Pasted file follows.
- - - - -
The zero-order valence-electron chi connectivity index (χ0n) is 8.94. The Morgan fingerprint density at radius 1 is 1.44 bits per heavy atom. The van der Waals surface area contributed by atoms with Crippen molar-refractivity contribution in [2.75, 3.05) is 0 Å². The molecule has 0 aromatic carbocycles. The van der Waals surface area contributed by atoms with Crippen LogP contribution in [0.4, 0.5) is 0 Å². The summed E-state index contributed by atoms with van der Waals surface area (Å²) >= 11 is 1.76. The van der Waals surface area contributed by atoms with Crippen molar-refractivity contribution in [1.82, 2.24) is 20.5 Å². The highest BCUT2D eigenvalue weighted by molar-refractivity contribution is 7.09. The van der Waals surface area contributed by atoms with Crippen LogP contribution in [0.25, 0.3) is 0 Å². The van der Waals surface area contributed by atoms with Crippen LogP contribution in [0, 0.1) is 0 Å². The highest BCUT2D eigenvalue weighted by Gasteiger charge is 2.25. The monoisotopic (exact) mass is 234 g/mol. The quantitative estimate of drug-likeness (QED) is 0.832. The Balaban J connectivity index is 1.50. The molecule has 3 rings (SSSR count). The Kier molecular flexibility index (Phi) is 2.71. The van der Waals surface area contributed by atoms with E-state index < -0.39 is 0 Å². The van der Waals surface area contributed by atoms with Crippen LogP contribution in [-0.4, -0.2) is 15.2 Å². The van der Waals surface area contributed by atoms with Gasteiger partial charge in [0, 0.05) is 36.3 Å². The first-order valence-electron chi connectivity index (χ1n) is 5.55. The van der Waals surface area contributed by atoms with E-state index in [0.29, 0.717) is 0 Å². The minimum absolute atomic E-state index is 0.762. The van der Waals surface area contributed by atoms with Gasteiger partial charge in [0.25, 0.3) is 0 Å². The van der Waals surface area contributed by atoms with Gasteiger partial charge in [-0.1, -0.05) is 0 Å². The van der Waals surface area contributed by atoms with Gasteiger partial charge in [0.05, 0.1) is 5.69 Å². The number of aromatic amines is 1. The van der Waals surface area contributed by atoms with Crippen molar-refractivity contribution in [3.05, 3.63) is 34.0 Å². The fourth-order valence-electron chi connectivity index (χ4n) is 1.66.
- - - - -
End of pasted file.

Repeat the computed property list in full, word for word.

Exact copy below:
The zero-order valence-electron chi connectivity index (χ0n) is 8.94. The Morgan fingerprint density at radius 1 is 1.44 bits per heavy atom. The van der Waals surface area contributed by atoms with Crippen molar-refractivity contribution in [2.75, 3.05) is 0 Å². The molecule has 0 aromatic carbocycles. The van der Waals surface area contributed by atoms with Crippen LogP contribution in [0.4, 0.5) is 0 Å². The summed E-state index contributed by atoms with van der Waals surface area (Å²) >= 11 is 1.76. The van der Waals surface area contributed by atoms with Crippen molar-refractivity contribution in [1.82, 2.24) is 20.5 Å². The highest BCUT2D eigenvalue weighted by molar-refractivity contribution is 7.09. The van der Waals surface area contributed by atoms with Crippen LogP contribution in [0.25, 0.3) is 0 Å². The van der Waals surface area contributed by atoms with Crippen LogP contribution in [0, 0.1) is 0 Å². The highest BCUT2D eigenvalue weighted by Gasteiger charge is 2.25. The monoisotopic (exact) mass is 234 g/mol. The quantitative estimate of drug-likeness (QED) is 0.832. The Balaban J connectivity index is 1.50. The molecule has 3 rings (SSSR count). The Kier molecular flexibility index (Phi) is 2.71. The van der Waals surface area contributed by atoms with E-state index < -0.39 is 0 Å². The van der Waals surface area contributed by atoms with Crippen LogP contribution in [-0.4, -0.2) is 15.2 Å². The van der Waals surface area contributed by atoms with Gasteiger partial charge in [0, 0.05) is 36.3 Å². The first-order valence-electron chi connectivity index (χ1n) is 5.55. The van der Waals surface area contributed by atoms with E-state index in [0.29, 0.717) is 0 Å². The minimum absolute atomic E-state index is 0.762. The van der Waals surface area contributed by atoms with Gasteiger partial charge in [0.25, 0.3) is 0 Å². The van der Waals surface area contributed by atoms with Gasteiger partial charge in [-0.1, -0.05) is 0 Å². The van der Waals surface area contributed by atoms with Gasteiger partial charge in [0.05, 0.1) is 5.69 Å². The number of aromatic amines is 1. The van der Waals surface area contributed by atoms with Crippen molar-refractivity contribution in [3.05, 3.63) is 34.0 Å². The fourth-order valence-electron chi connectivity index (χ4n) is 1.66.